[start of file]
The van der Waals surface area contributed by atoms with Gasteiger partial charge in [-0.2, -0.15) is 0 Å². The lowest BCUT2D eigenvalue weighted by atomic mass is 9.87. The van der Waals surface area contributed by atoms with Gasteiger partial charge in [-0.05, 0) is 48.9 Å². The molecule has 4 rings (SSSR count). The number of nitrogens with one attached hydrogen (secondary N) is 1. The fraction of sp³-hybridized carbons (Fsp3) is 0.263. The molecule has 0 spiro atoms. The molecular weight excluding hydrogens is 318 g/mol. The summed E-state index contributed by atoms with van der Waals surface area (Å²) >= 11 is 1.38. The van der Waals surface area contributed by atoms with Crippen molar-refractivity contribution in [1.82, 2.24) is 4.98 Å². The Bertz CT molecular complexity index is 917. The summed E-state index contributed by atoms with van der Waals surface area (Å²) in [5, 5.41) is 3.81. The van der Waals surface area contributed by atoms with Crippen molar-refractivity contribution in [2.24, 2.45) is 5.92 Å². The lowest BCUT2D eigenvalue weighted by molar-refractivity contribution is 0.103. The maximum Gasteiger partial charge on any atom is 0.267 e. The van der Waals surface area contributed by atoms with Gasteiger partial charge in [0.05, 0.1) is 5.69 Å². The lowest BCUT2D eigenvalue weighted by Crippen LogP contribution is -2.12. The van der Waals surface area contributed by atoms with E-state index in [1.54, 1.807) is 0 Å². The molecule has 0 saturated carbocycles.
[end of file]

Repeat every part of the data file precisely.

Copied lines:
The van der Waals surface area contributed by atoms with Gasteiger partial charge in [-0.2, -0.15) is 0 Å². The lowest BCUT2D eigenvalue weighted by atomic mass is 9.87. The van der Waals surface area contributed by atoms with Gasteiger partial charge in [-0.05, 0) is 48.9 Å². The molecule has 4 rings (SSSR count). The number of nitrogens with one attached hydrogen (secondary N) is 1. The fraction of sp³-hybridized carbons (Fsp3) is 0.263. The molecule has 0 spiro atoms. The molecular weight excluding hydrogens is 318 g/mol. The summed E-state index contributed by atoms with van der Waals surface area (Å²) >= 11 is 1.38. The van der Waals surface area contributed by atoms with Crippen molar-refractivity contribution in [1.82, 2.24) is 4.98 Å². The Bertz CT molecular complexity index is 917. The summed E-state index contributed by atoms with van der Waals surface area (Å²) in [5, 5.41) is 3.81. The van der Waals surface area contributed by atoms with Crippen molar-refractivity contribution in [2.24, 2.45) is 5.92 Å². The lowest BCUT2D eigenvalue weighted by molar-refractivity contribution is 0.103. The maximum Gasteiger partial charge on any atom is 0.267 e. The van der Waals surface area contributed by atoms with Gasteiger partial charge in [0.05, 0.1) is 5.69 Å². The lowest BCUT2D eigenvalue weighted by Crippen LogP contribution is -2.12. The van der Waals surface area contributed by atoms with E-state index in [1.54, 1.807) is 0 Å². The molecule has 0 saturated carbocycles.